What Is Faith at Home?
“If we want our children [families and communities] to have a faith that influences the way they live their lives — and the critical life decisions they make — then in our homes we need to be modeling faith through a personal relationship with Jesus Christ.” – Mark Holmen
Faith at Home is a movement designed to strengthen faith practices within the family. Studies show that many go to church, but few live out their faith in meaningful ways, passing it on to the next generation. Using practical resources and tools, Faith at Home will help you to grow an authentic faith; one that is lived out not only at church, but also at work, at school, in the home, in your community, and passed down from generation to generation.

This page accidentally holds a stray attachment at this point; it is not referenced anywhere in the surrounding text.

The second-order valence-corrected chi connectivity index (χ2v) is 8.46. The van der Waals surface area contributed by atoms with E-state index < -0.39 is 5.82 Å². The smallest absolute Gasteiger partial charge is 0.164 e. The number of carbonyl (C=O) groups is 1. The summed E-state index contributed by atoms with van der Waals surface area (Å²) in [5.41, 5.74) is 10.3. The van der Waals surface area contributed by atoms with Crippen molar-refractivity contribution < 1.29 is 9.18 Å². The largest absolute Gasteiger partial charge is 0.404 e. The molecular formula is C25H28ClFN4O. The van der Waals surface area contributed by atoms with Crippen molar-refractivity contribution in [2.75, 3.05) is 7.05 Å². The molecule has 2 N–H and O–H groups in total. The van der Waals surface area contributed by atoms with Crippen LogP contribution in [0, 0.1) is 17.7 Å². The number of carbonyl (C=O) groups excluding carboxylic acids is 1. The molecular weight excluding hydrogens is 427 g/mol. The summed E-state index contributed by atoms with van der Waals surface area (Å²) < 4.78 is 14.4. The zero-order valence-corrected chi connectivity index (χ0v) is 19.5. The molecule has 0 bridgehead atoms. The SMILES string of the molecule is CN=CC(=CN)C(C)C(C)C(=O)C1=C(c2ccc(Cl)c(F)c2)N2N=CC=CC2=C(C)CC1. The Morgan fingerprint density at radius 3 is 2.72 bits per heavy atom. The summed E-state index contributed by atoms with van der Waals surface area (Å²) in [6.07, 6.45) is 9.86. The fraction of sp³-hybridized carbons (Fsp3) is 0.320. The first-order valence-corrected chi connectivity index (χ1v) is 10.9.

Check out the links from the Faith@Home Ministries Network in the right sidebar!
See also: www.faithathome.com
Family Faith Practices
Research points to five faith practices that, when consistently acted on in the home and nurtured and supported by the church, are key in the development of faithful Christian living. Family faith practices are daily and weekly times set aside in the home to talk about faith that usually involve, but are not limited to, prayer and Scripture reading. These practices are the foundation on which you and your family can build a closer walk with God. Consider each of the areas below and intentionally plan for the spiritual formation of your family.
Practice 1: Family Faith Conversations
Family faith conversations are discussions and/or study about God and the Christian life that feel like spontaneous conversation. You can talk about media, the news, or any other subject around the dinner table to bring up issues that pertain to your faith. Faith conversations can also take place in a more formal setting on a weekly or regular basis. Four Factors of Genuine Teen Faith
Practice 2: Family Devotions and Prayer